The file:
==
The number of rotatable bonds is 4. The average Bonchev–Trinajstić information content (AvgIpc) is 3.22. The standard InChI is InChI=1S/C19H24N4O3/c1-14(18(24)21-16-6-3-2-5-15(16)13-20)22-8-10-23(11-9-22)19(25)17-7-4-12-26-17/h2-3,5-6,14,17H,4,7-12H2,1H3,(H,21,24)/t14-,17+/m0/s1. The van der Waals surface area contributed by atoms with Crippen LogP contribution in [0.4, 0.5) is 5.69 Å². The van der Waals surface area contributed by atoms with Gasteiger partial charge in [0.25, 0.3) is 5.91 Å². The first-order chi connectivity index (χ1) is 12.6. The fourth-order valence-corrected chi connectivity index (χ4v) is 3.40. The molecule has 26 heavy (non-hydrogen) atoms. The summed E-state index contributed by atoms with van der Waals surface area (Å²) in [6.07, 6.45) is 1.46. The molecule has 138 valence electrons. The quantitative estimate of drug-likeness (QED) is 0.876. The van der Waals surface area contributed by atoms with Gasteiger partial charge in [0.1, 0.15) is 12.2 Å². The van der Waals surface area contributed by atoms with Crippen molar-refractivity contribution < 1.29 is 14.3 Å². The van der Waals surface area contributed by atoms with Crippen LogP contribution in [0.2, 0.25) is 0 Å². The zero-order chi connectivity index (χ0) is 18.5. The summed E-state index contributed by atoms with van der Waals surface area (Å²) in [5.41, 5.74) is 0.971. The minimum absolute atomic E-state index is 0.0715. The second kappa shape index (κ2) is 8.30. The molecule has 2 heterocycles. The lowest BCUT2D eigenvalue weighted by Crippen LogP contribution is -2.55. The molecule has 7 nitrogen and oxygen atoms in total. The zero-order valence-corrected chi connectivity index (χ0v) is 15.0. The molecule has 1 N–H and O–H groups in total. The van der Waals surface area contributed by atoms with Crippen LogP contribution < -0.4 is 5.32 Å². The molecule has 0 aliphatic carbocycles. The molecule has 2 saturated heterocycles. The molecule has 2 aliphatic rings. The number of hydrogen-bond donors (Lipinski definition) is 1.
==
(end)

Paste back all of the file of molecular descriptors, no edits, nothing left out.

The number of rotatable bonds is 4. The average Bonchev–Trinajstić information content (AvgIpc) is 3.22. The standard InChI is InChI=1S/C19H24N4O3/c1-14(18(24)21-16-6-3-2-5-15(16)13-20)22-8-10-23(11-9-22)19(25)17-7-4-12-26-17/h2-3,5-6,14,17H,4,7-12H2,1H3,(H,21,24)/t14-,17+/m0/s1. The van der Waals surface area contributed by atoms with Crippen LogP contribution in [0.4, 0.5) is 5.69 Å². The van der Waals surface area contributed by atoms with Gasteiger partial charge in [0.25, 0.3) is 5.91 Å². The first-order chi connectivity index (χ1) is 12.6. The fourth-order valence-corrected chi connectivity index (χ4v) is 3.40. The molecule has 26 heavy (non-hydrogen) atoms. The summed E-state index contributed by atoms with van der Waals surface area (Å²) in [6.07, 6.45) is 1.46. The molecule has 138 valence electrons. The quantitative estimate of drug-likeness (QED) is 0.876. The van der Waals surface area contributed by atoms with Gasteiger partial charge in [0.1, 0.15) is 12.2 Å². The van der Waals surface area contributed by atoms with Crippen molar-refractivity contribution < 1.29 is 14.3 Å². The van der Waals surface area contributed by atoms with Crippen LogP contribution in [0.2, 0.25) is 0 Å². The zero-order chi connectivity index (χ0) is 18.5. The summed E-state index contributed by atoms with van der Waals surface area (Å²) in [5.41, 5.74) is 0.971. The minimum absolute atomic E-state index is 0.0715. The second kappa shape index (κ2) is 8.30. The molecule has 2 heterocycles. The lowest BCUT2D eigenvalue weighted by Crippen LogP contribution is -2.55. The molecule has 7 nitrogen and oxygen atoms in total. The zero-order valence-corrected chi connectivity index (χ0v) is 15.0. The molecule has 1 N–H and O–H groups in total. The van der Waals surface area contributed by atoms with Crippen LogP contribution < -0.4 is 5.32 Å². The molecule has 0 aliphatic carbocycles. The molecule has 2 saturated heterocycles. The molecule has 2 aliphatic rings. The number of hydrogen-bond donors (Lipinski definition) is 1.